An earthquake in 1638 provoked substantial whanges, and some neighbourhoods of the "Civita" along with other dwellings towards San Giuliano and entire sections of the defensive walls were destroyed.
At the end of the 18th century, the clergy of San Giuliano began to build in the area of the “Olivitello”. With the French occupation in 1806, because of its strategic location at the mouth of the ancient “Via Consolare” on the plain of Sibari, Castrovillari was elevated to the role of one of the four districts of the "Calabria Citeriore", obtaining, after the unification of Italy in 1861, some bureaucratic and administrative functions.
Origins of the name Castrovillari
The first part of the name, "Castro", refers to the Latin word "Castrum", or "fortified village". The second part, "Villari", refers to the socio-economic function of the ancient "Castrum", the territory of which, in Roman times was divided into "Villae" a kind of typical Roman settlement.
The Roman Villae System
"[…] The most distinctive sign in the process of Romanisation, after the social war, was certainly in the rural context, the imposition of the “villae” between the 2nd and 1st century BC, intended to replace, it seems, the small properties (…) The “villa” was a real example of a self-sufficient farm, intended to exploit the land and often directed to monoculture and the production and sale of the ‘surplus’...
...The wide use of enlisted slaves had the double result that they had a lot of cheap labour, and a small army for defensive and offensive purposes (…) The system of ‘villae’ also shows the presence of wealthy landowners, who had a wide range of interests stretching beyond the boundaries of their ‘villae’. The fertility of the Earth and the abundance of water gave good crops, forests nearby gave wood, and summer pasture fed cattle; finally, the Roman roadways allowed trade into the surrounding territories […]" .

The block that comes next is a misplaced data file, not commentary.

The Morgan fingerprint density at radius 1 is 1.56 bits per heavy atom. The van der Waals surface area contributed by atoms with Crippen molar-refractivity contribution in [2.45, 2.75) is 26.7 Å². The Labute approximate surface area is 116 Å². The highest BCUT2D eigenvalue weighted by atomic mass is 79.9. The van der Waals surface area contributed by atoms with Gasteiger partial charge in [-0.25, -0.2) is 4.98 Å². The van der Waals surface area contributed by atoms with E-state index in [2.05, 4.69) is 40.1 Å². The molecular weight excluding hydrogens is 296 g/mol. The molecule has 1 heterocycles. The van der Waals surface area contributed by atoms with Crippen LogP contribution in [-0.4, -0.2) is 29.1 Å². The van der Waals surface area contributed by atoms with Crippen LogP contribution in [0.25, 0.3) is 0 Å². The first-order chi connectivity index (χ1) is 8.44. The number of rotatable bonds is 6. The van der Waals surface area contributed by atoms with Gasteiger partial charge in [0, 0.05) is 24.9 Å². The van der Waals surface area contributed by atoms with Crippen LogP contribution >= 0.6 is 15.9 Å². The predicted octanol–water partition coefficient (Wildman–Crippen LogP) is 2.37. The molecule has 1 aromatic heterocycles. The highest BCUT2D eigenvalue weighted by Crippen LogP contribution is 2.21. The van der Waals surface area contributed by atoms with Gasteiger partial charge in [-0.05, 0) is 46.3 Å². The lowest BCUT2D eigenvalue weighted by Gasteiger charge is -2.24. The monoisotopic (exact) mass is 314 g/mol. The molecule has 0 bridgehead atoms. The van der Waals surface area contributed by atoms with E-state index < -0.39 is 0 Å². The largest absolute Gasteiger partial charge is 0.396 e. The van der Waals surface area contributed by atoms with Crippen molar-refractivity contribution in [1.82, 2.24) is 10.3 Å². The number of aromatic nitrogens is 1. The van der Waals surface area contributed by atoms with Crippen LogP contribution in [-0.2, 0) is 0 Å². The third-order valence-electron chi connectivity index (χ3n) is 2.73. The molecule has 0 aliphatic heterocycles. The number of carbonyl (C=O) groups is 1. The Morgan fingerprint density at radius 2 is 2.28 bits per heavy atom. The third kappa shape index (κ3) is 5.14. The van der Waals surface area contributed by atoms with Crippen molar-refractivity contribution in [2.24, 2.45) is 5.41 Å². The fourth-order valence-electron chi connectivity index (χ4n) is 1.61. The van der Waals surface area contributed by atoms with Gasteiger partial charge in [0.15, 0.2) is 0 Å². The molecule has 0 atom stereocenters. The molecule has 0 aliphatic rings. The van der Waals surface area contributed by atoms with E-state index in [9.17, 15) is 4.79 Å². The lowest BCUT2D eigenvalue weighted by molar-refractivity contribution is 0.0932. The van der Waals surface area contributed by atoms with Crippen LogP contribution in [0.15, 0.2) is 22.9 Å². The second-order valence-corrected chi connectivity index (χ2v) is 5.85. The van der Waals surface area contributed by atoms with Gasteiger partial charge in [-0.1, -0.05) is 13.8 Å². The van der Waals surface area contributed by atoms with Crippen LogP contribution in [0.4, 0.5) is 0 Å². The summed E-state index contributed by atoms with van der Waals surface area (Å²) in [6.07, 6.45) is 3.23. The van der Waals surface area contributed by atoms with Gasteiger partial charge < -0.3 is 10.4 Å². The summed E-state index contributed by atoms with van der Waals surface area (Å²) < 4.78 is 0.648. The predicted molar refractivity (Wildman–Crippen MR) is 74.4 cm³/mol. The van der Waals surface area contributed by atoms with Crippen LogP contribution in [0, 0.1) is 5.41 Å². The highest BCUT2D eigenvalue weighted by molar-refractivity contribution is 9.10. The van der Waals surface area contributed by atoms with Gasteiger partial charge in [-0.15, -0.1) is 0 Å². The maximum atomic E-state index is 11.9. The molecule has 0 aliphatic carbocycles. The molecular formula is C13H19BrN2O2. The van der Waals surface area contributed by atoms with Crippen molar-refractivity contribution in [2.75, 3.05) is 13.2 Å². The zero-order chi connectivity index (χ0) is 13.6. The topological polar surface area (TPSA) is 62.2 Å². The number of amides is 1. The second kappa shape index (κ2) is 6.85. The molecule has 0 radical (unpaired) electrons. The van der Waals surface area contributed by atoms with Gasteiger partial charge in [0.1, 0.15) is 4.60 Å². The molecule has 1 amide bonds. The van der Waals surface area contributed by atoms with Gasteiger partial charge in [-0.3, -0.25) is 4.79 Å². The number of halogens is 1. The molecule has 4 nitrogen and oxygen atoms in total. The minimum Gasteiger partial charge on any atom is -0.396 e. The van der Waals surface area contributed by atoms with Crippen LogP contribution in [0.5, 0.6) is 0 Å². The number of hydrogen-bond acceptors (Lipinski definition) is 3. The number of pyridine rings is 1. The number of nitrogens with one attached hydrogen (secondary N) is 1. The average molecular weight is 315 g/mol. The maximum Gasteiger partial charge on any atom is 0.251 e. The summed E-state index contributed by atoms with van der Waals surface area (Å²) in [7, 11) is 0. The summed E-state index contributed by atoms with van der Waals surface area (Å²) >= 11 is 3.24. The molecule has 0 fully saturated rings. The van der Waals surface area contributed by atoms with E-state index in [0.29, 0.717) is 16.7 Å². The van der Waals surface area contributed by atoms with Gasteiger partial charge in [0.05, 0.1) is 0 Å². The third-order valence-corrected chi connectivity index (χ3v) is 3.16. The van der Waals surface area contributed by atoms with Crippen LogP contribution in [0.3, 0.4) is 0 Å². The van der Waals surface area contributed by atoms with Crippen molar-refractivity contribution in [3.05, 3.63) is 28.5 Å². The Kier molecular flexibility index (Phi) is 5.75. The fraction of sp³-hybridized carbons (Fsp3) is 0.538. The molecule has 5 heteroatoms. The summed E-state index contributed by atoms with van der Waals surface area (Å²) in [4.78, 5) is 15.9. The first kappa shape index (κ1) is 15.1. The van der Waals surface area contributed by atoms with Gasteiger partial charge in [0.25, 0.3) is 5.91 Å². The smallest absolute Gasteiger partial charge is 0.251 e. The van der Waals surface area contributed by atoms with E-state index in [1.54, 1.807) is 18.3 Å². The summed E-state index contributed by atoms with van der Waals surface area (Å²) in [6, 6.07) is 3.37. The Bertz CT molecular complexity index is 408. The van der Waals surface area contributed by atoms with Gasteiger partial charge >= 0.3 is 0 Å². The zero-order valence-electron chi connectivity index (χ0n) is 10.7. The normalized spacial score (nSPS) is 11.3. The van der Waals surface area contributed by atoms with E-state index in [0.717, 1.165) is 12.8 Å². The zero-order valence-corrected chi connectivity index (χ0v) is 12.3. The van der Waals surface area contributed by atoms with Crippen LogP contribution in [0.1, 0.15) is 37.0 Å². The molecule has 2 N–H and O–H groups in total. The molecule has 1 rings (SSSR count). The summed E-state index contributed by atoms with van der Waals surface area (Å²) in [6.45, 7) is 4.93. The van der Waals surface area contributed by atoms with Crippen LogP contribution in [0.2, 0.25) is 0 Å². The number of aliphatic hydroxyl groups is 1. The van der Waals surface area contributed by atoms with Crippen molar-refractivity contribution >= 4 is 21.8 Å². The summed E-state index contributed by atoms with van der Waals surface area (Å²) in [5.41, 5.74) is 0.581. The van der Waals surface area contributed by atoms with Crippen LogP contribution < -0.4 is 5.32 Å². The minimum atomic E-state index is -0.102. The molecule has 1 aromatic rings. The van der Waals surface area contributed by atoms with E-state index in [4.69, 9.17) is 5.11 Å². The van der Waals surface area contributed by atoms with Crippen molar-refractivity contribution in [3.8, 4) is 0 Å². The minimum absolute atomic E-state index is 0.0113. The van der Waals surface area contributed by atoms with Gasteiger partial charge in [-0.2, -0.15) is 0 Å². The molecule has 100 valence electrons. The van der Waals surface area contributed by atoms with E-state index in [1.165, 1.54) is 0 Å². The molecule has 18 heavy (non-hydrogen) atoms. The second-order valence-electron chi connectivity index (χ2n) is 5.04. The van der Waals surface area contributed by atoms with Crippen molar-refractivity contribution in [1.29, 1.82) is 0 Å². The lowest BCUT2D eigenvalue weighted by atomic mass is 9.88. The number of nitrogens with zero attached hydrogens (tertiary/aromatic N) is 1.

In medieval documents the town was called "Castri Villa", or "Fortified Villa", which constitutes the meaning of its name. P. De Leo and L. De Rose, in their important study about Castrovillari, add more interesting things about the first settlement of the ancient populations inside the "Castrum", due to the necessity to defend against the incursions by the Normans.
In Greek the ancient “castrum” was "Nèon Sassionion", and:
"[…] It was erected on two neighbours hills, those of Casale and Civita. Also it is to discard the very weak hypothesis that in 997 Castrovillari was called 'Katzibellos', because the document to which the name make reference dates back to 1081; instead, it is certain that the first reliable sources documenting the existence of the town are the ‘Chronicle’ by Amato from Montecassino (11th century) and that by Geoffroi Malaterra (11th century), both dating back to the 11th century […] " .
See also the Castrovillari visitor guide.
1. see P. Di Leo, L. De Rose, "The ancient and medieval Age", in F. Mazza, "Castrovillari, History, Culture and Economy”, Rubbettino, 2003: 44-45
2. Ref 1, See: p. 47